Pulmonary Hypertension (PH) is characterized by increased pulmonary vascular resistance, pulmonary vascular remodeling, and increases in blood pressure that often results in right ventricular hypertrophy. These vascular changes can ultimately result in right heart failure. Current evidence suggests that reactive oxygen species (ROS) generated by both mitochondrial respiration and NADPH oxidase activity may play a role in vascular cell proliferation, right ventricular hypertrophy, and PH pathogenesis. The present study examines the role of crosstalk between mitochondria-derived ROS and ROS generated via NADPH oxidase activity in the development of hypoxia-induced PH. NADPH Oxidases (Noxes) are implicated in the generation of cellular ROS generation in the believed to promote PH pathogenesis by increasing proliferation. Some studies have also implicated mitochondrial ROS as contributing to endothelial cell dysfunction mediated by disregulated redox balance within the cell. Though the mechanism(s) underlying the development/progression of PH remain incompletely defined, we hypothesize that hypoxia exposure increases ROS generation and this occurs as the result of crosstalk between ROS generated by the mitochondria and Noxes which have deferential effects on the cells of the pulmonary vasculature. These ROS compartments impact hypoxia-induced proliferation by differentially affecting expression of NADPH oxidase, proliferation genes, and apoptotic signaling markers and thereby differentially regulate vascular remodeling and possibly pulmonary hypertension. We believe that modulation of the expression or activity of NADPH oxidase family members will provide a novel mechanism to specifically target ROS generation, preventing endothelial dysfunction and preventing pulmonary hypertension. This proposal therefore involves two specific aims: 1) To explore the role of crosstalk between ROS sources in hypoxia-induced alterations in endothelial proliferation, ROS generation, and apoptosis (Aim 1), and 2) to determine the role of crosstalk between mitochondria-derived ROS and Nox4 in hypoxia-induced pulmonary hypertension novel murine models (Aim 2).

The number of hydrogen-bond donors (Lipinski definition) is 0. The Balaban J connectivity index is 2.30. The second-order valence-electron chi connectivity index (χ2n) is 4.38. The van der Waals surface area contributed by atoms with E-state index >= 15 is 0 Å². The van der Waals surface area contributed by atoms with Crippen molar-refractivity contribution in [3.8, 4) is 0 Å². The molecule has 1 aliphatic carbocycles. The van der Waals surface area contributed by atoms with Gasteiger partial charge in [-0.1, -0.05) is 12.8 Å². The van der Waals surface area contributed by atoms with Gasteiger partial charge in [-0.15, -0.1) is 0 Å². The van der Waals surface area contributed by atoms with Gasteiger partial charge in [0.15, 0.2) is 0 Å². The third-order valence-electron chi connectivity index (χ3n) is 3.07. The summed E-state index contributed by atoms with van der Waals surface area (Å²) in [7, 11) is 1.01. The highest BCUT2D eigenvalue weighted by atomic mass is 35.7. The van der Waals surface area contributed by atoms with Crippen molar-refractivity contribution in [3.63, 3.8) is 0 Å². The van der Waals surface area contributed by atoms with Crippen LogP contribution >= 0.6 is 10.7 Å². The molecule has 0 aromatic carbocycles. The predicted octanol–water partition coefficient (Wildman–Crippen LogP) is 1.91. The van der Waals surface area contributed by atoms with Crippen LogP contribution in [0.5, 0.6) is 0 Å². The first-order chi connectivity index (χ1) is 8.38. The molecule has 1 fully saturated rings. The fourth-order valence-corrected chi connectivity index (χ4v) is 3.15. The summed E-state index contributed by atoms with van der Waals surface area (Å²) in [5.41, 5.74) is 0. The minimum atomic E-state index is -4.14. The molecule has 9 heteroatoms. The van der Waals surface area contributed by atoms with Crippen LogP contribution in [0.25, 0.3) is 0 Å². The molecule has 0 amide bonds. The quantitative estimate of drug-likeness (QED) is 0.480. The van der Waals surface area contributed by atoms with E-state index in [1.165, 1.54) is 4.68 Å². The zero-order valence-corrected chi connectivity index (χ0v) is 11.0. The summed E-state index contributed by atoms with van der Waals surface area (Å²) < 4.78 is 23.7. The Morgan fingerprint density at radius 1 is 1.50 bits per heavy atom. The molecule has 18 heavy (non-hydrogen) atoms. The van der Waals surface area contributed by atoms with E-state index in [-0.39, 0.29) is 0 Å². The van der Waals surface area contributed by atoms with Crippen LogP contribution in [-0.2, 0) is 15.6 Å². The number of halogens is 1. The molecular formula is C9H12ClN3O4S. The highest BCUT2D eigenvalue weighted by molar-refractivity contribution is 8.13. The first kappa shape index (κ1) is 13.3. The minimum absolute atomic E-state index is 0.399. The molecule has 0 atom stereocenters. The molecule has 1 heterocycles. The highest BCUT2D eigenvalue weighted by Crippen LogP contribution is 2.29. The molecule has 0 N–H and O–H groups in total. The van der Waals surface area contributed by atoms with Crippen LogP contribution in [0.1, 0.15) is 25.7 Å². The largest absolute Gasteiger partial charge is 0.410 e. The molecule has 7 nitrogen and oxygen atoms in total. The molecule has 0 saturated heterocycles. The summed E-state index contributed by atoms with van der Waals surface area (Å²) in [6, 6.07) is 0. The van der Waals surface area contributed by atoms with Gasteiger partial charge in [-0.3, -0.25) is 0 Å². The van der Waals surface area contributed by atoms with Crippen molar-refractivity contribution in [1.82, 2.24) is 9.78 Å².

These aims will be accomplished through both molecular and pharmacological experimentation under the guidance of Dr. Roy L. Sutliff and Dr. C. Michael Hart. These results aim to clearly address the molecular mechanism leading to and aiding PH pathology. This NRSA grant funding, along with assistance from my established mentors, and the several training opportunities available at Emory University, this pre-doctoral training will be used to expand my knowledge of research techniques, experimental design, and manuscript writing. This award will prepare me for my long-term goal of becoming an independent academic researcher.

Public Health Relevance

Pulmonary hypertension (PH) is a progressive disorder accompanied by significant morbidity and mortality. Current treatments target symptoms without adequately addressing the underlying mechanisms that promote endothelial and vascular smooth muscle dysregulation and proliferation. Our goal is to examine the role of crosstalk between mitochondria-derived ROS and ROS generated via NADPH oxidase activity in development of hypoxia-induced PH.

National Institute of Health (NIH)
Predoctoral Individual National Research Service Award (F31)
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Special Emphasis Panel (ZRG1)
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Colombini-Hatch, Sandra
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Emory University
Internal Medicine/Medicine
Schools of Medicine
United States
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